Each of the last 15 months has seen above-average temperatures, something that has never happened before in the 117 years of the U.S. record, said Jake Crouch, a climate scientist at the data center.
James Hansen, director of NASA’s Goddard Institute for Space Studies, warned Wednesday that human-made
climate change could lead to the deaths of millions of species.
“If we continue with business as usual this century, we will drive to extinction 20 to 50 percent of the species on the planet,” he told Current TV host Eliot Spitzer. “We are pushing the system an order of magnitude faster than any natural changes of climate in the past.”
In a recently published study, Hansen and his team concluded that the drastic increase in record high temperatures in recent years could be directly traced to human-made climate change, particularly the increase in greenhouse gases.
The climate change doubters are having a hard time right around now:
The United States is parched, with more than half of the lower 48 states experiencing moderate to extreme drought, according to a report released today (July 5).
Just under 56 percent of the contiguous United States is in drought conditions, the most extensive area in the 12-year history of the U.S. Drought Monitor. The previous drought records occurred on Aug. 26, 2003, when 54.79 percent of the lower 48 were in drought and on Sept 10, 2002, when drought extended across 54.63 percent of this area.
When including the entire nation, the monitor found 46.84 percent of the land area meets criteria for various stages of drought, up from 42.8 percent last week. Previous records: 45.87 percent in drought on Aug. 26, 2003, and 45.64 percent on Sept. 10, 2002.
We knew that was coming. This President could not be trusted to do the right thing:
The Obama administration, moving swiftly on the president’s promise to expedite the southernmost portion of the disputed Keystone XL pipeline, has granted construction permits for part of the route passing through Texas, officials said on Tuesday.
The Army Corps of Engineers on Monday told TransCanada, which wants to build a 1,700-mile pipeline to carry heavy crude from Alberta to the Gulf Coast, that it could begin construction on the portion of the proposed pipeline that would end at the gulf port of Nederland, Tex. The Corps of Engineers is still reviewing permits for a section of the pipeline beginning at a major oil depot in Cushing, Okla., and linking up with the final leg ending at the gulf.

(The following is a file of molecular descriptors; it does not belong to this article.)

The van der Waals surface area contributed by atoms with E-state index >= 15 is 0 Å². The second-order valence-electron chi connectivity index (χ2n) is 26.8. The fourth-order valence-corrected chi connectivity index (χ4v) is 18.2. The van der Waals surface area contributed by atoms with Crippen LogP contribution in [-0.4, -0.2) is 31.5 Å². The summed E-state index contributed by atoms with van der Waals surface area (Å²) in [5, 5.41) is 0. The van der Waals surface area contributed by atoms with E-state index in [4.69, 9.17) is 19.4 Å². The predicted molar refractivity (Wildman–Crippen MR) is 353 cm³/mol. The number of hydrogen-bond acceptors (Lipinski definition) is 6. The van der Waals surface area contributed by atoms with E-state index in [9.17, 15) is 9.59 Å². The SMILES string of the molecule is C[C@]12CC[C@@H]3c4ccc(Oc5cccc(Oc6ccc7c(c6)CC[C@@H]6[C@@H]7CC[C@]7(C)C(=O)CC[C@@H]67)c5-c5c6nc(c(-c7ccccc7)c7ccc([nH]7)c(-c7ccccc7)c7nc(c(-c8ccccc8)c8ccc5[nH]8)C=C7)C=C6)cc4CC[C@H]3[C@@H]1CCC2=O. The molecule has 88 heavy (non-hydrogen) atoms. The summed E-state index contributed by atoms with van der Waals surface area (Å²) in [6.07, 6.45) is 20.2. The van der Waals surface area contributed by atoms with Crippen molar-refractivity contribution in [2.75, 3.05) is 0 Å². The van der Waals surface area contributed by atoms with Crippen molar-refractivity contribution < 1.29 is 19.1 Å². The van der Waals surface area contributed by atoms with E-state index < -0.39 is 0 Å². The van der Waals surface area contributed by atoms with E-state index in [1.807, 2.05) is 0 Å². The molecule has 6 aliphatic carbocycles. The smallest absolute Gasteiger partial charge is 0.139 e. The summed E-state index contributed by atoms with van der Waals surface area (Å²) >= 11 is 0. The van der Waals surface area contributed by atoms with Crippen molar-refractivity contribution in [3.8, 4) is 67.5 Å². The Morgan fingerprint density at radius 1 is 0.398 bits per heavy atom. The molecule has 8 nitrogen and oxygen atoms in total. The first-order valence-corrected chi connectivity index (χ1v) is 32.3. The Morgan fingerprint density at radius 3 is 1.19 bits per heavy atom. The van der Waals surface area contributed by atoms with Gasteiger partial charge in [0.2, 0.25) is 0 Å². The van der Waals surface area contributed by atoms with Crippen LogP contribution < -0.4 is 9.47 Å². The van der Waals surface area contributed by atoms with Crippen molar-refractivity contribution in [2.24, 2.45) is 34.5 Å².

Another reason for turning away from nuclear power as an energy source. We got lucky this time:
Low levels of nuclear radiation from the tsunami-damaged Fukushima power plant have turned up in bluefin tuna off the California coast, suggesting that these fish carried radioactive compounds across the Pacific Ocean faster than wind or water can.
This week,as Senate Democrats narrowly defeated a renewed—and some say misguided—call to rush construction of the Keystone XL oil pipeline, residents and officials at the site of the country’s largest-ever tar sands oil spill are still reeling nearly two years after the fact. A look at the fallout from that incident in Michigan reveals that a spill of diluted bitumen, the kind from Alberta’s tar sands that Keystone would carry, is a far nastier beast than your typical spill of conventional crude. It also shows that cleaning it up can be just as damaging to the environment as the spill itself.